Breasts, tits, hooters, ta-tas, knockers, melons, jugs, boobs, bosoms, headlights, chest puppies, cans, the girls, rack, bazookas, or whatever you call them, they are a powerful part of the female body. Our breasts can attract mates, nourish babies, provide self-esteem, contribute to a woman’s sexual well-being and be the constant subject of male fascination everywhere. But for some of us, they are trying to kill us.
After my second diagnosis with breast cancer, my doctors informed me that I would need a mastectomy. It is my right breast that is diseased; the left breast has never shown signs of cancer. They gave me the option to remove both breasts or just the diseased breast. I chose to remove only the right breast and to preserve my healthy left breast. Why? Because there was no sign of disease in my left breast and I tested negative for the gene that pre-disposes one to breast cancer.
Besides, the surgeons warned me that having a mastectomy isn’t the insurance policy that we all hope it is.
The surgeons cannot guarantee that they can remove 100% of the breast tissue, so with even one breast cell left behind post-mastectomy, cancer can grow, which is exactly what happened to me.
I underwent the mastectomy and reconstruction, a process that was extremely complicated and painful since I had already received radiation on that right breast. Radiation degrades the tissues and makes reconstruction more complex. My plastic surgeon had to swing my latissimus muscle from my back to my chest wall in order to support an implant; he also had to harvest tissue from my back to reconstruct a nipple. He then tattooed the reconstructed nipple to match my natural nipple. He did an amazing job and I sit an awe of the results of a good plastic surgeon. When I showed a girlfriend the results of my surgeries, she asked which one was fake? That is how good reconstruction can be.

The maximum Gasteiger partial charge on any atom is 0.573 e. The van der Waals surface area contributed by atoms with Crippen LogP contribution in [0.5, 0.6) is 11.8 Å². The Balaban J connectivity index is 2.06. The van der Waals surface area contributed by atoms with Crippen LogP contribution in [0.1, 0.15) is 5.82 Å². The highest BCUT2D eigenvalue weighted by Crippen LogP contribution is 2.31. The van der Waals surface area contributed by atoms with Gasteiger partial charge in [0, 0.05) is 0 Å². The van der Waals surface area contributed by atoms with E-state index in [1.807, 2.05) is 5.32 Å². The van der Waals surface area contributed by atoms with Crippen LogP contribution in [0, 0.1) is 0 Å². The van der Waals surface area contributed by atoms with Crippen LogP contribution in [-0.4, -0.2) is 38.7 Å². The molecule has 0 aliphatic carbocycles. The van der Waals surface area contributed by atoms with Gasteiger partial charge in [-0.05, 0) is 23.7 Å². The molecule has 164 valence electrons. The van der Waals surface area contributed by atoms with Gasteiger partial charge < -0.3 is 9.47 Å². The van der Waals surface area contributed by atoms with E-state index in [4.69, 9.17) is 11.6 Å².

A year later the cancer returned for a third time in the same right breast. The cancer came back in a more aggressive form, an invasive form. Two rapidly growing tumors each a different type of cancer. I would require immediate surgery, chemotherapy, 35 radiation treatments, and even more reconstructive surgeries. I was devastated as my breast continued to try to kill me even though it was gone.